This is the reality for 62 million girls around the world, and Peace Corps Moz is working to empower and educate these young women in our communities. For more information on Let Girls Learn, you can check out:

– the LGL website

– the LGL Peace Corps page

To bring light to this issue, Michelle Obama is running a social media campaign called the 62 Million Girls Yearbook, to introduce the world to the girls out there she is aiming to reach. Here are a few yearbook posts from my fellow Mozambique PCVs; to see more, check out the hashtags #62MillionGirls and #LetGirlsLearn.

"In school I learned that when someone disregards my opinion for being "too emotional" in reality they are intimidated by a woman with conviction.‪#‎62milliongirls‬ don't have that chance. ‪#‎letgirlslearn‬" - Rayna, Cabo Delgado province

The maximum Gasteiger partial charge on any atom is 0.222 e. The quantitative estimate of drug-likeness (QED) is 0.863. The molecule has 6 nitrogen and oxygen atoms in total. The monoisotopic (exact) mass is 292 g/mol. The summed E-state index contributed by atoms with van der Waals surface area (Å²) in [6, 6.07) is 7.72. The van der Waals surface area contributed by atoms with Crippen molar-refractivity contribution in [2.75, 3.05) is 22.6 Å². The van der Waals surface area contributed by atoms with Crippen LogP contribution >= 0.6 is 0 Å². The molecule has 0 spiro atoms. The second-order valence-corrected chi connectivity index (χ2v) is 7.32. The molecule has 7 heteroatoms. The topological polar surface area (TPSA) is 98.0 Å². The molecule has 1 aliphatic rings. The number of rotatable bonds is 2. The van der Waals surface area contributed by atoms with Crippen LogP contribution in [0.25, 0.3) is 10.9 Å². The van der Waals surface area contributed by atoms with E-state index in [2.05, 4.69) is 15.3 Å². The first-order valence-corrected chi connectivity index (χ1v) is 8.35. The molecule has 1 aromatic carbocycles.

“In school I learned that when someone disregards my opinion for being “too emotional” in reality they are intimidated by a woman with conviction.‪#‎62milliongirls‬ don’t have that chance. ‪#‎letgirlslearn‬” – Rayna, Cabo Delgado province

"In school I learned that I can accomplish whatever I put my mind to.#62MillionGirls like Zuria don't have that chance. #LetGirlsLearn" - Arden, Zambezia province

“In school I learned that I can accomplish whatever I put my mind to.#62MillionGirls like Zuria don’t have that chance. #LetGirlsLearn” – Arden, Zambezia province

"In school I learned that my ceiling of opportunity in life depends only on my determination and work ethic.#62million girls don't have that chance. #LetGirlsLearn" - Cara, Inhambane province

“In school I learned that my ceiling of opportunity in life depends only on my determination and work ethic.#62million girls don’t have that chance. #LetGirlsLearn” – Cara, Inhambane province